A parabolic roof shelters visitors. Here they imagine what it could be like to be in balance with the world. The exhibition insists we can, and will coexist with nature in a high tech environment. Solar energy and water-condensing trees are on display, enlivening a stream flowing through traditional irrigation channels.

Interior of Terra – The Sustainability Pavilion, Expo 2020 Dubai. (Photo by Dany Eid/Expo 2020 Dubai)

The giant pavilion appears to float on air. Yet it offers enlivening experiences from diving deep in the ocean, to exploring huge forest roots. Here is proof of the glory of nature that human technology can save when done smartly. But this is not something we can achieve nationally. Dubai Expo 2020 believes this will be a global effort.

Interior view of Terra – The Sustainability Pavilion, Expo 2020 Dubai. (Photo by Dany Eid/Expo 2020 Dubai)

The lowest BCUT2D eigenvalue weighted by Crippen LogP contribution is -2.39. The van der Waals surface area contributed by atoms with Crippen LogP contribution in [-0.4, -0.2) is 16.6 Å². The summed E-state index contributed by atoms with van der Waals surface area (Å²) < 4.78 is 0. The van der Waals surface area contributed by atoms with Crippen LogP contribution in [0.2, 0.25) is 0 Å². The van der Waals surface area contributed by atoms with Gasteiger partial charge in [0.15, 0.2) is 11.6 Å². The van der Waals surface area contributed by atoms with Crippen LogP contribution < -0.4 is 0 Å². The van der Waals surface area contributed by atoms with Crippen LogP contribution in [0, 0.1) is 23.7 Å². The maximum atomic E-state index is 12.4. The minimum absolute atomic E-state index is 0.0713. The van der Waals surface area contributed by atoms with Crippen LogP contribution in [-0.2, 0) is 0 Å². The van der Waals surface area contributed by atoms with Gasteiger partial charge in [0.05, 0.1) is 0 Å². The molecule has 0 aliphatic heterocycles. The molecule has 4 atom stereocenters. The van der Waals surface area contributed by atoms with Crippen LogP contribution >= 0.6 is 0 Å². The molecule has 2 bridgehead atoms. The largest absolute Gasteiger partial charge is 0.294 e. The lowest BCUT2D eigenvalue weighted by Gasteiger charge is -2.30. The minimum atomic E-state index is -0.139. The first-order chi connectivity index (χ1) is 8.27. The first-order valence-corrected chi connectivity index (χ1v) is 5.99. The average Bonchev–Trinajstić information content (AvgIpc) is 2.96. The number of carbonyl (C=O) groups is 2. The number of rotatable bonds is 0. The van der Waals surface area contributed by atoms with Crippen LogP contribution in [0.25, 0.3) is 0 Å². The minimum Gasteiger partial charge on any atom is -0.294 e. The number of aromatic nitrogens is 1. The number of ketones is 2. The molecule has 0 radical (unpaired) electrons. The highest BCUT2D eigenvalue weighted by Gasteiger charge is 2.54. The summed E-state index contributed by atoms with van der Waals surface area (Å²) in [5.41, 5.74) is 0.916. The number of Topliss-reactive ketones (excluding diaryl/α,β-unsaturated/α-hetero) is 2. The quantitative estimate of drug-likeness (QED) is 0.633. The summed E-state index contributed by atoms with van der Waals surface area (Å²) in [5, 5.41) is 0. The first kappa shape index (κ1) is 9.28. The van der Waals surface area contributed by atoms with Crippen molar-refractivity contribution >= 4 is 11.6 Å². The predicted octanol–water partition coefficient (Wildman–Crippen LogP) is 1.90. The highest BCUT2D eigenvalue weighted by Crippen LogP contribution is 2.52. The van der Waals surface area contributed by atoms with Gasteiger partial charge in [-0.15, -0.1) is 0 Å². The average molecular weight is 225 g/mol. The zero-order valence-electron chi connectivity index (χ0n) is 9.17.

New Ways to Travel and Connect at Mobility District

Mobility is the key to our sustainable future. But here we are thinking more than just carbon-free transport. We are entering a traversal virtual world, where we travel, communicate and share in our imagination. This is a place to visualize limitless interconnection helping us understand each other better, and share.

Astronaut on display at Alif – The Mobility Pavilion, Expo 2020 Dubai. (Photo by Suneesh Sudhakaran/Expo 2020 Dubai)

Mobility pavilion demolishes walls between physical and digital space. Instead, they operate on a continuum meeting sustainability’s demands. Enter the giant structure and you propel into a future where we build a glorious, harmonious global society together. Digital softens cultural differences. Hear from giants and reach for stars.

Interior view of Alif – The Mobility Pavilion, Expo 2020 Dubai. (Photo by Suneesh Sudhakaran/Expo 2020 Dubai)